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Morning scene from “The Fault”

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Photo by Wang Ward

Morning came too quickly for both of them. He had to meet with his boss to discuss the agenda for the all-company meeting taking place that afternoon, and she didn’t say what was causing her to hurry. Her lunch was already sitting out on the counter with the brown paper curled forward like a grade-schooler’s lunch.

All it needs is her name written on it with permanent marker.

When she wasn’t looking, he scrawled it across the side opposite the fold, and then he busied himself with pouring cereal. He hoped she would notice the decoration when she picked it up and headed out the door, but she forgot the bag altogether. He ran down the stairs after her to give it to her.

“Have fun at school, dear!” he said, handing her the bag with her name facing her.

She blushed her thanks.

“You are the biggest nerd. I’ve got to go!”

Before opening her car door, she surprised him with a light kiss on the mouth. Then, she threw her stuff and herself into the vehicle and drove away. He watched until she turned from their driveway, and then he walked in to get his things because he was going to be late.

He was shocked, but he told himself that the kiss meant nothing. It was just routine, a goodbye given upon departure perfunctorily, not passionately.  Continue reading “Morning scene from “The Fault””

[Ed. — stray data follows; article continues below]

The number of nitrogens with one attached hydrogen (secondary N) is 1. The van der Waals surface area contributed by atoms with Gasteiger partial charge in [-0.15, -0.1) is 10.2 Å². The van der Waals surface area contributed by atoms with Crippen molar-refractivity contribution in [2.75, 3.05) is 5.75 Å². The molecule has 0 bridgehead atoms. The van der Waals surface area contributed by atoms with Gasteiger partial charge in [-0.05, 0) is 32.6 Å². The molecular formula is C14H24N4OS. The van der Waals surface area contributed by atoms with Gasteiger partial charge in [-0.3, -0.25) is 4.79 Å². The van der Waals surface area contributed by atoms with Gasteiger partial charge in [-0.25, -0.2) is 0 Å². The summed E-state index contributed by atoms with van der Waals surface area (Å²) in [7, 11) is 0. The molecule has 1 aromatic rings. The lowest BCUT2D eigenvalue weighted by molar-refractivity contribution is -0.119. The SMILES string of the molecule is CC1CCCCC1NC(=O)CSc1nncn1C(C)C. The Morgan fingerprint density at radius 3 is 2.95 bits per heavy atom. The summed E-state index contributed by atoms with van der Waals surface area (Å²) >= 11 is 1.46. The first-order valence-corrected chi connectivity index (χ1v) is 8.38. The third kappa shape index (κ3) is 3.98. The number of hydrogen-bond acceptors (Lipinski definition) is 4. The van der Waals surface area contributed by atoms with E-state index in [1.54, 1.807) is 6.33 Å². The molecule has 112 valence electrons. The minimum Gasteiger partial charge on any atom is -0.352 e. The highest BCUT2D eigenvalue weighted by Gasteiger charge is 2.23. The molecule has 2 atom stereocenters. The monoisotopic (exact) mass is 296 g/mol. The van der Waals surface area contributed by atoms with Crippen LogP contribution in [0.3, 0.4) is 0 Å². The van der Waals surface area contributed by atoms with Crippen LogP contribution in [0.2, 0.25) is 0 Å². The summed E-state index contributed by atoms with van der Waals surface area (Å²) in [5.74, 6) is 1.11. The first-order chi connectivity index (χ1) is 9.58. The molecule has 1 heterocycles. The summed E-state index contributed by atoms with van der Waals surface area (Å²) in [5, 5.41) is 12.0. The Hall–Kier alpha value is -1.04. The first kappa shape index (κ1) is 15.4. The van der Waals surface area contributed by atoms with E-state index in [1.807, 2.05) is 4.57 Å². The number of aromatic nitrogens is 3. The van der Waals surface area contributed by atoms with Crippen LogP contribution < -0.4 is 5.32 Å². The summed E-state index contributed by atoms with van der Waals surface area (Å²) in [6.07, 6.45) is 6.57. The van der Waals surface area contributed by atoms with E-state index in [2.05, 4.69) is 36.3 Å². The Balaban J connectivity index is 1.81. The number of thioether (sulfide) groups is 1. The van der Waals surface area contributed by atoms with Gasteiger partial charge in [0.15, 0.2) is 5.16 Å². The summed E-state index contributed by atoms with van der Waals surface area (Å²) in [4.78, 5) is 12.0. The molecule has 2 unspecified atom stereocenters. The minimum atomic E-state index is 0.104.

Our music was both elegy and anthem

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“I want to know what this means,” he said.

We sat in the driveway with the car in park, and he turned up the radio.

“Who is this?”

“It’s R.E.M.”

My dad told me he liked the band and that he’d heard the song so many times before and liked the music. Now he wanted to know more about the words.

In the passenger seat, I squirmed. Even though I could have shared the answer I’d read in online articles and music magazines, I told him I didn’t know.

Before turning off the ignition and going into the house, he told me he’d started listening to music a little closer.

I’d noticed. Within the past couple of years, he had obsessed over music he experienced for the first time. Anyone in his path could be held for at least 20 minutes listening to Pink Floyd on laser disk or whatever Christian goth metal copycat was on the radio at the time. If he turned up the volume just loud enough, he might be able to surround you with his feelings so that you might understand and share the experience. On a trip to Nashville, Dad beat the steering wheel and dashboard so emphatically to a song that he scared my boyfriend, who was used to playing and listening to music very loudly.

Dad was either 61 or 62 when he started asking questions that may have come 15 years too late.

Continue reading “Our music was both elegy and anthem”

Me, and the baby riding shotgun